WAR is an attempt to assign value to a player's performance - monetary value, that is. It's weighted to favor those that pitch more innings, so it will inherently favor SP over RP. That difference in volume, though, is why the game's best closers get a fraction of the money that the best SP will get, because they do a fraction of the work and create a fraction of the value - even if the innings pitched are high leverage. In your scenario, an average closer like Colome would somehow create a similar value to someone like Scherzer or Betts, despite doing far less to create value.

You can't say that relievers can only be measured against other relievers because that's like saying that bench players can only be measured against other bench players. You have to measure against a large, heterogeneous sample of players with varying playing times to create an accurate analysis.

Finally, "wins" here means nothing - its a leftover from earlier value models like "WARP" and based on what earlier projection models assigned to be the "value of a win". This is an imprecise way to measure actual wins, but a reasonable way to measure value.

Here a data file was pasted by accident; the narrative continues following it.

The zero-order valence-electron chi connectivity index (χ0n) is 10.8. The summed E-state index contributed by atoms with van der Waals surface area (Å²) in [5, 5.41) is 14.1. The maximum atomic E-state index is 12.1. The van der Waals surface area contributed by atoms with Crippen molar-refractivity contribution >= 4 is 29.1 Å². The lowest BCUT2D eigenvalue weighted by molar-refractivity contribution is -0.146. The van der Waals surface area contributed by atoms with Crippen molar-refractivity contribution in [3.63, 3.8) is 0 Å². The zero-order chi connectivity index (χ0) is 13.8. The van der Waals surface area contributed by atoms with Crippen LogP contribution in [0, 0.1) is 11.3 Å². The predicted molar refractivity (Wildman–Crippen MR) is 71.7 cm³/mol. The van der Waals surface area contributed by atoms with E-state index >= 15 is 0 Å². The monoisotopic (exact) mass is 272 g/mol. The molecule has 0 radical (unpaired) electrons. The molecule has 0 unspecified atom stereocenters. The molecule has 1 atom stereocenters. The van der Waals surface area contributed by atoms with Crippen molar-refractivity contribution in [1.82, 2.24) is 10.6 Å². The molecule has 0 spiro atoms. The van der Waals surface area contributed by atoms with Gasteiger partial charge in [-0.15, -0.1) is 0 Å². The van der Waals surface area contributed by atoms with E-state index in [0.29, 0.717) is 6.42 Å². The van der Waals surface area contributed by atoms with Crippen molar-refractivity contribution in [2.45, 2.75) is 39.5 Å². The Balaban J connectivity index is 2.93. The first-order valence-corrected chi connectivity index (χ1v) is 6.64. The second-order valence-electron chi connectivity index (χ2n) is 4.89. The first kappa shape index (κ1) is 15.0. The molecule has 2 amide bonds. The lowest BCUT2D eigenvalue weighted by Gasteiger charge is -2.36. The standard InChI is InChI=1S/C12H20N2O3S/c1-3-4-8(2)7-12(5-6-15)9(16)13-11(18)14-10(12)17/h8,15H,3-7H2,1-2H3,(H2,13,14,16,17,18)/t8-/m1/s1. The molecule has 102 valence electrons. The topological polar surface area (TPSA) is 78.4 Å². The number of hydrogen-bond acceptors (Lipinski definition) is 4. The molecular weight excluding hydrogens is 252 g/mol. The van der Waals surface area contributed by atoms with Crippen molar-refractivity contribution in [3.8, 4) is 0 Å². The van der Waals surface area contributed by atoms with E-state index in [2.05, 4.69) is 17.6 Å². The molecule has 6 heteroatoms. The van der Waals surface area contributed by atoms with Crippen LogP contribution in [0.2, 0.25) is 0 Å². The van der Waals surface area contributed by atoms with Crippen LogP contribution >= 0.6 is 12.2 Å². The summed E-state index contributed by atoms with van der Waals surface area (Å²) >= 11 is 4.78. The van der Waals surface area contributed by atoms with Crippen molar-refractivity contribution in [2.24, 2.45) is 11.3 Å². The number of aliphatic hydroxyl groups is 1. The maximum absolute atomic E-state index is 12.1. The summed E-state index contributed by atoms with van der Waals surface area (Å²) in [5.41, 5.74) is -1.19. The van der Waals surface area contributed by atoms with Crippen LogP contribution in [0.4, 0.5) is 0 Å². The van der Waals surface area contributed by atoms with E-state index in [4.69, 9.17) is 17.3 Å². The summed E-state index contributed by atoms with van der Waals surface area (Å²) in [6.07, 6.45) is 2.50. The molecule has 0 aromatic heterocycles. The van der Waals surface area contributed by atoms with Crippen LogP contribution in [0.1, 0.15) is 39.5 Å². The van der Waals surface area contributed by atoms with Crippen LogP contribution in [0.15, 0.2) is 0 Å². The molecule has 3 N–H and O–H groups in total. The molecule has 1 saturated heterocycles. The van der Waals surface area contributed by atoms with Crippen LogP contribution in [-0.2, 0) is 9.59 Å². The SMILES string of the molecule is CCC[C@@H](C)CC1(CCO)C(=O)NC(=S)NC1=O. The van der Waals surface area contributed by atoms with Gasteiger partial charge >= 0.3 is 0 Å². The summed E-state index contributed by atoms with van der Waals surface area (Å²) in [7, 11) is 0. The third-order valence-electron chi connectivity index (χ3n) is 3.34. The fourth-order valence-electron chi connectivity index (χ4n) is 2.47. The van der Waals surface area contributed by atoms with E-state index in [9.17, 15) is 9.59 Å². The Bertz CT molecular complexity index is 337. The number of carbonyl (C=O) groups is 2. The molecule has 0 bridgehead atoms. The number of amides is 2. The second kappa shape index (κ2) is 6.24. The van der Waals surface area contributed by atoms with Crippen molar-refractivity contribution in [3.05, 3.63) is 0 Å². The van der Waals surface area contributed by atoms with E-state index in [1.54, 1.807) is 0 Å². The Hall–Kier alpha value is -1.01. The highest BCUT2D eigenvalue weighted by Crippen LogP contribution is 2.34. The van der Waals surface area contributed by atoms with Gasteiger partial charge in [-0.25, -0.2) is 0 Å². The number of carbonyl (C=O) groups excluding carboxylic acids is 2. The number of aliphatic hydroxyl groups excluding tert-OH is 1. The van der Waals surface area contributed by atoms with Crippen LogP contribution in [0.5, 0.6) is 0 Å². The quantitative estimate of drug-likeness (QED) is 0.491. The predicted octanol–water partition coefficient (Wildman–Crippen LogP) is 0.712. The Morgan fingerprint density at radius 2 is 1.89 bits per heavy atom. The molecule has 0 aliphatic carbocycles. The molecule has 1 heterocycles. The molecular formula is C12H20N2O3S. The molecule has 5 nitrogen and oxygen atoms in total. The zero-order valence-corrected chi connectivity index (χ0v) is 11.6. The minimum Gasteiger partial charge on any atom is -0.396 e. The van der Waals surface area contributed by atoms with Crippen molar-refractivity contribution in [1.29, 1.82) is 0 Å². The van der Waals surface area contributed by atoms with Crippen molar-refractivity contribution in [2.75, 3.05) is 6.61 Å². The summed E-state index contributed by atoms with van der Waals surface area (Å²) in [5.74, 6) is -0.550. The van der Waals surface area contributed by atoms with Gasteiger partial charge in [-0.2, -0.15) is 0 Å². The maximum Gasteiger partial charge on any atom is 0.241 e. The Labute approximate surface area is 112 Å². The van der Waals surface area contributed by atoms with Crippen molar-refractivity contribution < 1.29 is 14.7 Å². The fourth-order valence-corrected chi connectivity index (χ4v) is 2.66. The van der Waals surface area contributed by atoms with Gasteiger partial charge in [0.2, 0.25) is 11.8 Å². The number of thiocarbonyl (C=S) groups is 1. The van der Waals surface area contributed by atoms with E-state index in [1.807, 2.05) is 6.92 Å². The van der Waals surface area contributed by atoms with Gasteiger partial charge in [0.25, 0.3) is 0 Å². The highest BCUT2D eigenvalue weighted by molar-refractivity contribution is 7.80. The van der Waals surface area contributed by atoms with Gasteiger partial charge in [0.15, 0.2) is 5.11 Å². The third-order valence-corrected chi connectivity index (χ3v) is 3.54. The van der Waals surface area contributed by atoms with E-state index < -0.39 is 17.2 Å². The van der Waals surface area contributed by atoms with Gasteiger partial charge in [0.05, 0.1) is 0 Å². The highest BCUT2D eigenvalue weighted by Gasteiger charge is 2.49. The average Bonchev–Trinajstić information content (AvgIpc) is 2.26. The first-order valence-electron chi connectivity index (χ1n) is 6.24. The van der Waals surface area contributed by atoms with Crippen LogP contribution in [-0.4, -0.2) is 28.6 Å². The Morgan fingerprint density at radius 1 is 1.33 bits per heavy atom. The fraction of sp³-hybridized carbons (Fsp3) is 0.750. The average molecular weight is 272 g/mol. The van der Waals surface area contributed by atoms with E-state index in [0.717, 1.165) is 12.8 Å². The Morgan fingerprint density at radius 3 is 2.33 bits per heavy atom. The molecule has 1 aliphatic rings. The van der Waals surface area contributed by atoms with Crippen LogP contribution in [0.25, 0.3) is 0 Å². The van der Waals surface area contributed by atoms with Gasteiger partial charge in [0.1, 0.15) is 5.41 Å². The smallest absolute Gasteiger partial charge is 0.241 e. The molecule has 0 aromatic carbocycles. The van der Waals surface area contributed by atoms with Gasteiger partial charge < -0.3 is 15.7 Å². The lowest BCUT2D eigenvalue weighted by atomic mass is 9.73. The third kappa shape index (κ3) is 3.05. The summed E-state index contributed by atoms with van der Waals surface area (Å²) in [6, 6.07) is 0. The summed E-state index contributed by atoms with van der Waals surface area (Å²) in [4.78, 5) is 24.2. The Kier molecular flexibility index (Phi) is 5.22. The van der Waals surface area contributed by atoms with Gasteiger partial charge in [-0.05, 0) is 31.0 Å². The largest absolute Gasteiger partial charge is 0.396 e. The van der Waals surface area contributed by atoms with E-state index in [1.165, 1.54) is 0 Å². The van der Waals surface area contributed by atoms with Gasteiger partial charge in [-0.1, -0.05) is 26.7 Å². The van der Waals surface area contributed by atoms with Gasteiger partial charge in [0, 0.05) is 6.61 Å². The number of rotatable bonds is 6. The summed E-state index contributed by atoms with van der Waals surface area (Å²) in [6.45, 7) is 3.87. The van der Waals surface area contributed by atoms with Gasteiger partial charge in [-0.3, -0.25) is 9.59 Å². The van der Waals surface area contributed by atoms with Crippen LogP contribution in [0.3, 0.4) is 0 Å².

In short, Colome won't be getting Mookie Betts money any time soon.

Edited by daggins

Share this post


Link to post
Share on other sites
54 minutes ago, vilehoopster said:

Because I questioned a stat that few understand (including me) but everyone quotes, people comment with quick, unsupported witty comments, but so what. 

Where is my logic wrong. Is my definition of replacement wrong?  Are my stats wrong?  Was my math wrong. Tell where I'm wrong in my logic instead of just dismissing my statement with an insult. 

This is the new Sox Talk.

Share this post


Link to post
Share on other sites

Create an account or sign in to comment

You need to be a member in order to leave a comment

Create an account

Sign up for a new account in our community. It's easy!

Register a new account

Sign in

Already have an account? Sign in here.

Sign In Now
Sign in to follow this  

  • Recently Browsing   0 members

    No registered users viewing this page.

×